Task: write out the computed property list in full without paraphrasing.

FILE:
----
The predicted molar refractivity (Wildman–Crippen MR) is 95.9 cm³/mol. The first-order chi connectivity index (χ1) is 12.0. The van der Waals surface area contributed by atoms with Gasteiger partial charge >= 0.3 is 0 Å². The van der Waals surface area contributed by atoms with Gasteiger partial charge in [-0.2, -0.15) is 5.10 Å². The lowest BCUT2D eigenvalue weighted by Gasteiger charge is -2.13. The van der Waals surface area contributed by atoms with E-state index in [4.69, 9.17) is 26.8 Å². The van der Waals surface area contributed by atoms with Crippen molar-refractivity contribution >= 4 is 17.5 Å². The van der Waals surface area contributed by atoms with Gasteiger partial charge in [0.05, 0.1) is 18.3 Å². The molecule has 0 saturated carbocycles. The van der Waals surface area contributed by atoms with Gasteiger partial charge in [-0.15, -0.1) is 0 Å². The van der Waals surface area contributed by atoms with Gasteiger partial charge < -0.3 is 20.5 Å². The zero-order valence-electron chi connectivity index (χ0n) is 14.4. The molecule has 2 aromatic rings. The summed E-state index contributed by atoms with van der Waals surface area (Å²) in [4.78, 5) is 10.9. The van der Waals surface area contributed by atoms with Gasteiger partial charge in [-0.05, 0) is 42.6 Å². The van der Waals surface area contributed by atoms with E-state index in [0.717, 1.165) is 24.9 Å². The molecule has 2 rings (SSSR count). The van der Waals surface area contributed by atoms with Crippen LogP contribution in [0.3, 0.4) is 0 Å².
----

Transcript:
The predicted molar refractivity (Wildman–Crippen MR) is 95.9 cm³/mol. The first-order chi connectivity index (χ1) is 12.0. The van der Waals surface area contributed by atoms with Gasteiger partial charge >= 0.3 is 0 Å². The van der Waals surface area contributed by atoms with Gasteiger partial charge in [-0.2, -0.15) is 5.10 Å². The lowest BCUT2D eigenvalue weighted by Gasteiger charge is -2.13. The van der Waals surface area contributed by atoms with E-state index in [4.69, 9.17) is 26.8 Å². The van der Waals surface area contributed by atoms with Crippen molar-refractivity contribution >= 4 is 17.5 Å². The van der Waals surface area contributed by atoms with Gasteiger partial charge in [0.05, 0.1) is 18.3 Å². The molecule has 0 saturated carbocycles. The van der Waals surface area contributed by atoms with Gasteiger partial charge in [-0.15, -0.1) is 0 Å². The van der Waals surface area contributed by atoms with Gasteiger partial charge < -0.3 is 20.5 Å². The zero-order valence-electron chi connectivity index (χ0n) is 14.4. The molecule has 2 aromatic rings. The summed E-state index contributed by atoms with van der Waals surface area (Å²) in [4.78, 5) is 10.9. The van der Waals surface area contributed by atoms with Gasteiger partial charge in [-0.05, 0) is 42.6 Å². The van der Waals surface area contributed by atoms with E-state index in [0.717, 1.165) is 24.9 Å². The molecule has 2 rings (SSSR count). The van der Waals surface area contributed by atoms with Crippen LogP contribution in [0.3, 0.4) is 0 Å².